What I Learned About Sales from My Sister, the Model
In high school I worked in the pharmacy at Eckerd’s. I made minimum wage filling prescriptions and taking inventory of controlled substances. My older sister Brooke took a very different route — she modeled. She started at 15, and she made more in an hour shooting print ads for Rooms To Go and Belk than I made in a week. This earnings gulf irritated me at the time, but the truth is watching Brooke blaze her own trail in business at such a young age made a big impact on me. I learned the importance of marketing (her “book”), the value of distribution (her agency), and the need to take risks to get outsized rewards (she spent a summer in Japan living by herself at 17).
But the most impactful lesson she taught me came in 2006, when I visited her on set for the first time. She was doing a shoot for one of her top clients, a wedding dress company called Mon Cheri.
I had no idea what to expect. I had never been to one of her shoots. And what I saw there blew me away.
I saw her own a room full of people. The photographers, makeup artists, the clients — everyone. They were laughing, joking — the place had the energy of a cocktail party — and it was clear to me how much everyone there loved Brooke.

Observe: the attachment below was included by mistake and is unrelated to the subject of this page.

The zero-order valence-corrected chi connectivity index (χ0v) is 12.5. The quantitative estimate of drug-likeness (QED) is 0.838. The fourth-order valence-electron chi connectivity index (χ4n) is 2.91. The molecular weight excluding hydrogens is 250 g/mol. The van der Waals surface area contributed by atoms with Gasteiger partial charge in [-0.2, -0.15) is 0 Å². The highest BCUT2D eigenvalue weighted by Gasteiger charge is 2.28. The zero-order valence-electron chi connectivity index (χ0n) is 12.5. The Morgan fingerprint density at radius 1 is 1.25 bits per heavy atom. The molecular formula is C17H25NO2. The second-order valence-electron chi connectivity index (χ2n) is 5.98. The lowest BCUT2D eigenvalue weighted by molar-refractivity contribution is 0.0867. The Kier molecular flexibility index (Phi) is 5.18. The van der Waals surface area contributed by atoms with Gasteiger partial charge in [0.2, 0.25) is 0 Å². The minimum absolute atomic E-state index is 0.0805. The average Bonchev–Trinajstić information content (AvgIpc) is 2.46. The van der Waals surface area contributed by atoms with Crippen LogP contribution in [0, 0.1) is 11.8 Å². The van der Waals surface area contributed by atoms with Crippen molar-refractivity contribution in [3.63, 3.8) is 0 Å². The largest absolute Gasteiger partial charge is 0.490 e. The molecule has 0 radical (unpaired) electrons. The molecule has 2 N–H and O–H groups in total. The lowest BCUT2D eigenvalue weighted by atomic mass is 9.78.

Is it any wonder why Mon Cheri kept hiring her?
Here is the important truth I witnessed that day: All else being equal, people buy from who they like.
Brooke is 40 now, and she still models. Yes, she’s beautiful, but that’s not why she’s been successful. There are lots of beautiful people. There aren’t many people who are beautiful, fun, engaging, prompt, and professional. She loves what she does, which helps, but she brings enthusiasm to jobs even on her worst days. Modeling isn’t just about working the camera. It’s about working the room, and working the client. It is sales.
At the end of the day, we are — all of us — in sales. Selling software, selling homes, selling cell phone insurance. Selling ourselves.
As salespeople, it pays to remember: All else being equal, people buy from who they like.
You’re smart, but there are a lot of smart people. There aren’t that many people who are smart, fun, engaging, prompt, and professional. Your product or service is good, but chances are competitors offer something comparable.
What competitors don’t have — what they can NEVER have — is you.
You shouldn’t be fake, but it will never hurt you to be fun, caring, and kind. To be likable.
All business, just like all sales, is really about people. People will remember how you make them feel. It matters.
Take a lesson from Brooke, and be you, and work the room.